Disc One: THE EMPTY HOUSE & THE ABBEY GRANGE
Disc Two: THE SECOND STAIN & THE SIX NAPOLEONS
Disc Three: THE PRIORY SCHOOL & WISTERIA LODGE
Disc Four: THE DEVILS FOOT, SILVER BLAZE & THE BRUCE PARTINGTON PLANS
Disc Five: THE MUSGRAVE RITUAL & THE MAN WITH THE TWISTED LIP
-"Elementary, My Dear Watson: An Interview With Edward Hardwicke"
- Director's Commentary with John Madden
- Production Notes
Counselor Troi from Star Trek: The Next Generation--or rather actress Marina Sirtis--is part of the cast of "The Six Napoleons," a wild mystery that suggests that a madman with a grudge against Napoleon Bonaparte is smashing clay busts of his likeness all over London. "The Priory School," one of the most interesting stories from Doyle's Holmes canon, makes for a particularly taut and exciting episode in which Holmes and Watson are summoned by the desperate founder of an exclusive prep school for boys to locate the missing son of a duke. An extreme rarity in the Holmes canon, a policeman of real competence named Inspector Baynes (Freddie Jones), is also on the case in "Wisteria Lodge," making this tale all the more interesting for Holmes fans interested in comparing and contrasting investigative styles. "The Devil's Foot" finds Watson pressuring the exhausted sleuth into joining him on a vacation on the Cornish coast. Instead of relaxation, however, Holmes and Watson encounter one of the most horrifying multiple murders they have yet come across.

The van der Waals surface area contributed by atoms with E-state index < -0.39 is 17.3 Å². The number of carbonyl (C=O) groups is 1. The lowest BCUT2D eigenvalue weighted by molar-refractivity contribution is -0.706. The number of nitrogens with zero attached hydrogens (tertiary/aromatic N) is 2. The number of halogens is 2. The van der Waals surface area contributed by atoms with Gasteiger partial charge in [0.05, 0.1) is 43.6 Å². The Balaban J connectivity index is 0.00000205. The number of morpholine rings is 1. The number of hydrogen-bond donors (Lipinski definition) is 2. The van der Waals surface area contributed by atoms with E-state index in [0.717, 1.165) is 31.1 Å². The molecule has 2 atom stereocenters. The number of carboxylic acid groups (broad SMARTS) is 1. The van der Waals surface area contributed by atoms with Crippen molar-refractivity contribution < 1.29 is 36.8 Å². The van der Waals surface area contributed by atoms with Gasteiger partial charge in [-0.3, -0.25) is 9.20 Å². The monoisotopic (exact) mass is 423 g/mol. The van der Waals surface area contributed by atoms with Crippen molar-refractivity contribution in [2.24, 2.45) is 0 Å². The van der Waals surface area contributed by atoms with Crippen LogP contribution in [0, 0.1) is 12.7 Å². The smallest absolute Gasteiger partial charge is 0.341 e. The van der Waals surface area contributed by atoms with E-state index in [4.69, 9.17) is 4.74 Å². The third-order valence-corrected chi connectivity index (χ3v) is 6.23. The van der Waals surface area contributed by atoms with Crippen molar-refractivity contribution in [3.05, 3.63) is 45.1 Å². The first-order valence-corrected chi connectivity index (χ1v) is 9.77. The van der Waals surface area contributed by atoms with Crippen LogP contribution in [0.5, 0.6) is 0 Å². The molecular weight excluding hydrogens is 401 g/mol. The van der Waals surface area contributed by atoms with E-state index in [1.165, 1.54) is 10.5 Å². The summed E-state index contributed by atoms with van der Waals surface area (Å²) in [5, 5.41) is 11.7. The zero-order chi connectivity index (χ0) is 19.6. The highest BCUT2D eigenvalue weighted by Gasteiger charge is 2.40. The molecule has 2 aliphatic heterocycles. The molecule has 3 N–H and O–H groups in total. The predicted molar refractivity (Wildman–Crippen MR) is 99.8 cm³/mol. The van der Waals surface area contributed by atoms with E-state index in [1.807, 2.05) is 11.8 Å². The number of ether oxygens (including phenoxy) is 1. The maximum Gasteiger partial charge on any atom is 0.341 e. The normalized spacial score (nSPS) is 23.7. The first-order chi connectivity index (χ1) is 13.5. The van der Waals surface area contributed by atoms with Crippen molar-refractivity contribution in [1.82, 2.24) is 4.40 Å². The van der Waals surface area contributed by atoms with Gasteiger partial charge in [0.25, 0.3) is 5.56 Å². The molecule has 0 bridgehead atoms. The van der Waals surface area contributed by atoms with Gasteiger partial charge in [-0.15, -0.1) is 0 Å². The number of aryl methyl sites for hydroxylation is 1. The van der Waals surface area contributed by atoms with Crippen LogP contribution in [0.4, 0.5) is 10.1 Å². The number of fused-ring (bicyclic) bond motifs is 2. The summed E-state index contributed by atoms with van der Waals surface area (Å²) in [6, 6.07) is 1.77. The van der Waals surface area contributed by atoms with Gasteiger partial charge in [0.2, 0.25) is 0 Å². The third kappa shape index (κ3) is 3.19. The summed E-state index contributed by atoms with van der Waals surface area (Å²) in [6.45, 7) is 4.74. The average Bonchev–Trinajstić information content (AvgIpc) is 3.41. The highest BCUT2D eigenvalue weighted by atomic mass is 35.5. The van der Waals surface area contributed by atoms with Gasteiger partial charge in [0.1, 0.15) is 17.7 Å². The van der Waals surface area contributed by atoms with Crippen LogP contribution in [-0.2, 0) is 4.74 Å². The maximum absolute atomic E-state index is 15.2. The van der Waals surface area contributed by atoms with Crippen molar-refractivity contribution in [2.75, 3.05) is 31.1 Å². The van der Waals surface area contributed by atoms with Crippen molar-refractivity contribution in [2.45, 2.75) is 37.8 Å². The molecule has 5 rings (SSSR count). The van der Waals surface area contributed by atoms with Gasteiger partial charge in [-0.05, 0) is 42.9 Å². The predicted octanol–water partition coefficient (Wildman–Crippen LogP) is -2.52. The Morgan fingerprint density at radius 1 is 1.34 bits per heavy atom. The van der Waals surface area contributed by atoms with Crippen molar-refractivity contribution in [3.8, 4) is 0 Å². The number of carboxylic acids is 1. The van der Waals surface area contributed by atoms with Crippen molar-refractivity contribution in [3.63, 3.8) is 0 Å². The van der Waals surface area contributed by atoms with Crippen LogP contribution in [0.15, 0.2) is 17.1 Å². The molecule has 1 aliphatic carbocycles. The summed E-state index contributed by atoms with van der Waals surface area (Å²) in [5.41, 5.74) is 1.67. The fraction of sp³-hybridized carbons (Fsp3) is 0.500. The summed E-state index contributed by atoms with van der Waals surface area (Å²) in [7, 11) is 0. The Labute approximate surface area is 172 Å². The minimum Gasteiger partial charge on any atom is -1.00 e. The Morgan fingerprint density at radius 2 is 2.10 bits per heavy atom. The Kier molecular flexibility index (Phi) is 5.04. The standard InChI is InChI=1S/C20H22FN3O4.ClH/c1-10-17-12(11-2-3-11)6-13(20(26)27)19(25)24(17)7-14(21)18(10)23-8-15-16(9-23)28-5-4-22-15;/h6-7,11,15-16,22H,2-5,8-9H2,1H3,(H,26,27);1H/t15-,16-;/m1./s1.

Doyle caught a fair amount of flak for getting a lot of details wrong in "Silver Blaze," a story about the training and racing of horses. Nevertheless, it is one of his most popular yarns and makes a fine basis for a keen mystery with one of Doyle's most inventive solutions. A strong story with some of the sleuth's most impressive investigatory work, "The Bruce Partington Plans" also saw the return of Mycroft Holmes (Charles Gray), brother of the Great Detective and indispensable repository of government business. Holmes's methodical approach to the arcane problem in "The Musgrave Ritual" is a lot of fun, and Brett and Hardwicke seem to be having a particularly good time outdoors, pursuing the solution under a bit of sunshine. "The Man with the Twisted Lip" is one of the most ingenious of the Holmes stories, satisfying from beginning to end, with a witty conclusion and unexpected moral about class pressures. --Tom Keogh